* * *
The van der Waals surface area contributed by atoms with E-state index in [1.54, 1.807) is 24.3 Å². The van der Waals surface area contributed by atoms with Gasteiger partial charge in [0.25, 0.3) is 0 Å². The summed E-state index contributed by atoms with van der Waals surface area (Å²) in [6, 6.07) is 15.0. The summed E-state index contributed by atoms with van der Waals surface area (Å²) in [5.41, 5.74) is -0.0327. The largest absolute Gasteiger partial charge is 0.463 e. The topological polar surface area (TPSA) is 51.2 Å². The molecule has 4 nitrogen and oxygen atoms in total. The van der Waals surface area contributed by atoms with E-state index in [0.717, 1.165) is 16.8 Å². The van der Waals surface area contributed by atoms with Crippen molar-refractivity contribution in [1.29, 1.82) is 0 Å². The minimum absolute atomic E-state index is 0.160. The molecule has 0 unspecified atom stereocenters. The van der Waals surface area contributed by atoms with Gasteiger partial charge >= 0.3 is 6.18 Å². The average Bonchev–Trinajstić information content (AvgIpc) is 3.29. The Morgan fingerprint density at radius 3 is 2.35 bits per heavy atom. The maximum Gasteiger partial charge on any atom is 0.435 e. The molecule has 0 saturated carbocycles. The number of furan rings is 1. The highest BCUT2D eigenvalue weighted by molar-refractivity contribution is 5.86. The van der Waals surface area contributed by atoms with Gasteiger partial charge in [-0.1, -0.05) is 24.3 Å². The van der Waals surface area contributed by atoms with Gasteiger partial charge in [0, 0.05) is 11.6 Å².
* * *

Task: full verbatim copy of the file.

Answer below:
The van der Waals surface area contributed by atoms with E-state index in [1.54, 1.807) is 24.3 Å². The van der Waals surface area contributed by atoms with Gasteiger partial charge in [0.25, 0.3) is 0 Å². The summed E-state index contributed by atoms with van der Waals surface area (Å²) in [6, 6.07) is 15.0. The summed E-state index contributed by atoms with van der Waals surface area (Å²) in [5.41, 5.74) is -0.0327. The largest absolute Gasteiger partial charge is 0.463 e. The topological polar surface area (TPSA) is 51.2 Å². The molecule has 4 nitrogen and oxygen atoms in total. The van der Waals surface area contributed by atoms with E-state index in [0.717, 1.165) is 16.8 Å². The van der Waals surface area contributed by atoms with Crippen molar-refractivity contribution in [1.29, 1.82) is 0 Å². The minimum absolute atomic E-state index is 0.160. The molecule has 0 unspecified atom stereocenters. The van der Waals surface area contributed by atoms with Gasteiger partial charge >= 0.3 is 6.18 Å². The average Bonchev–Trinajstić information content (AvgIpc) is 3.29. The Morgan fingerprint density at radius 3 is 2.35 bits per heavy atom. The maximum Gasteiger partial charge on any atom is 0.435 e. The molecule has 0 saturated carbocycles. The number of furan rings is 1. The highest BCUT2D eigenvalue weighted by molar-refractivity contribution is 5.86. The van der Waals surface area contributed by atoms with Gasteiger partial charge in [-0.1, -0.05) is 24.3 Å². The van der Waals surface area contributed by atoms with Gasteiger partial charge in [0, 0.05) is 11.6 Å².